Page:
Gene Variants in Early Onset Alzheimer’s Disease

Aging


In a 2017 study, researchers examined the relationship between rare gene variants and early-onset Alzheimer’s disease risk. Variants in a number of genes were identified, including PSD2, TCIRG1, and RIN3 – genes important to endolysosomal function.

Mutations in a number of key genes have been implicated in the development of 5-10% of early-onset Alzheimer’s disease (EOAD) cases. The majority of genetic risk factors for EOAD are unknown, although there is some evidence to suggest genes and molecular pathways implicated in late-onset Alzheimer’s disease (LOAD) may also contribute to EOAD. Identifying further genetic risk factors of EOAD may lead to an improved understanding of the disease and invaluable information relevant to its screening, treatment, and management.

Rare Gene Variants and Risk of Early Onset Alzheimer’s Disease

In a recent study published in JAMA Neurology, researchers investigated the relationship between rare gene variants and the risk of EOAD. Early-onset Alzheimer’s disease was defined as having an age at onset before age 65.

Between January 2013 and October 2016, the genomes of 51 non-Hispanic White individuals with EOAD were screened, with a particular focus on rare variants of the EOAD-linked genes APP, PSEN1, and PSEN2. These patients had previously tested negative for known variants in these genes and for having two copies of the ε4 form of APOE. Having two copies increases EOAD risk up to twelvefold.

Those with one copy of ε4 and another form – were still included. An additional 53 Caribbean Hispanic individuals – 42 EOAD patients and 11 unaffected individuals from the same 19 families – who tested negative for known variants in APP, PSEN1, PSEN2, MAPT, and GRN, were screened.

Results

Mutations in gene SORL1 were identified across three families, two of which have members with LOAD. The mutation SORL1-Cys1431fs was found in two sisters, one of whom had an APOE-ε3/4 genotype and the other who was 69 but only had mild cognitive impairment.

PSEN1-R265G was found in an APOE-ε3/3 individual with an AAO of 50, and PSEN2-M174V in an APOE-ε3/3 individual with an AAO of 48. Additionally, 26 rare variants were found in genes associated with LOAD among the EOAD patients. The RIN3 variant identified increased odds of EOAD.

PSEN1-A79V, which has been linked to Alzheimer’s disease, was found in 2 unrelated APOE-ε3/4 individuals, with AAOs of 54 and 56. MAPT-R406W, associated with Parkinson’s disease and Alzheimer’s, was found in 2 siblings and 1 unrelated individual with AAOs of 52, 56, and 61. As PSEN1-A79V and MAPT-R406W are known to affect the makeup of the amyloid-beta plaques and formation of the tau protein tangles, respectively – hallmarks of Alzheimer’s disease – these individuals were excluded from analyses going forward.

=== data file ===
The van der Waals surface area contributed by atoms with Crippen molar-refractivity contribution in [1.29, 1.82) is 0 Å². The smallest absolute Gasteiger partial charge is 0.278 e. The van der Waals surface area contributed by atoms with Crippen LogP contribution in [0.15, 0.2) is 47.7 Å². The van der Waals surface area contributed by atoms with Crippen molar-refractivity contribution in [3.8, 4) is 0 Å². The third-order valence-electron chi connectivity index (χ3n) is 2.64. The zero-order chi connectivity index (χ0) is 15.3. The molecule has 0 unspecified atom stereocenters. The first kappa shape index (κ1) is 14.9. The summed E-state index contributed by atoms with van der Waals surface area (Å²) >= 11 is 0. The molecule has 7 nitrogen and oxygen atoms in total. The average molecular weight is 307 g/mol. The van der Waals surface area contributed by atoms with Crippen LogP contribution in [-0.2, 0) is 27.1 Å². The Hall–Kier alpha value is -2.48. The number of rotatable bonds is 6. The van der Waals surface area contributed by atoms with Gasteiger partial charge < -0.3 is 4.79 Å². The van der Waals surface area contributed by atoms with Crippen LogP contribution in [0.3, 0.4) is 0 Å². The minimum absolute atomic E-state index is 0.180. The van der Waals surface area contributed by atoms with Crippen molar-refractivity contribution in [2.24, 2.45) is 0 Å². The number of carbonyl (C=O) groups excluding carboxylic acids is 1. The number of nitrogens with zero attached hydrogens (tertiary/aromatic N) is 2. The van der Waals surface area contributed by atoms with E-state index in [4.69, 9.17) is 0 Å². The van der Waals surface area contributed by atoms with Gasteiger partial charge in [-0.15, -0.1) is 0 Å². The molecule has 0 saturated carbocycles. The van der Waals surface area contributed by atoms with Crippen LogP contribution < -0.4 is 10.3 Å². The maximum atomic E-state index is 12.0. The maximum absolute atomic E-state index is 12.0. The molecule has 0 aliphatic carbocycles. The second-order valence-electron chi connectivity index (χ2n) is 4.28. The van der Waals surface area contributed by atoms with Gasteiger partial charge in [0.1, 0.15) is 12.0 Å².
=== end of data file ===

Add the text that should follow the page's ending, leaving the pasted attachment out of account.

The odds of having EOAD were greater in those with a certain mutation than in those without. Three of the four patients with this mutation, however, also had a copy of APOE- ε4. Variants in PSD2, LIN37, SLC22A17, LRRC16B and HSD17B were also found in EOAD cases in unrelated people. Thirty rare variants were common between both non-Hispanic White and Caribbean Hispanic cases, including TCIRG1, which was associated with both late and early onset Alzheimer’s disease.

Roles in Endolysomal Transport

Of note, PSD2, TCIRG1, and RIN3 play roles in endolysosomal transport – part of a process in which cells take in and break down nutrients. Deficiencies in this process are thought to contribute to the accumulation of amyloid beta, and the findings of this study suggest certain rare variants in endolysosomal transport genes may contribute to the development of Alzheimer’s disease.

Further Research Necessary

Further research will be required to verify whether cellular pathways connected to the roles of PSD2, TCIRG1 and RIN3in endolysosomal transport indeed affect amyloid-beta levels. Larger studies examining the risk of early-onset Alzheimer’s disease associated with variants of the same gene may be required to determine the contribution to early-onset Alzheimer’s disease risk for some of the rarer gene variants in this study.

All in all, this important study demonstrates that the genes PSD2, TCIRG1, RIN3, and RUFY1 may all be involved in the endolysosomal transport system, which is known to be important in the development of Alzheimer’s disease.  This study also identifies the shared genes between early and late-onset Alzheimer’s disease, such as SORL1, PSEN2, and TREM2.

Furthermore, this study identified shared risk genes between EOAD and LOADsimilar to previously reported genes, such as SORL1, PSEN2, and TREM2.

Written by Raishard Haynes, MBS

Kunkle, B.W. et al. (2017). Early Onset Alzheimer Disease and Candidate Risk Genes Involved in Endolysosomal Transport. JAMA Neurology.  doi:10.1001/jamaneurol.2017.1518

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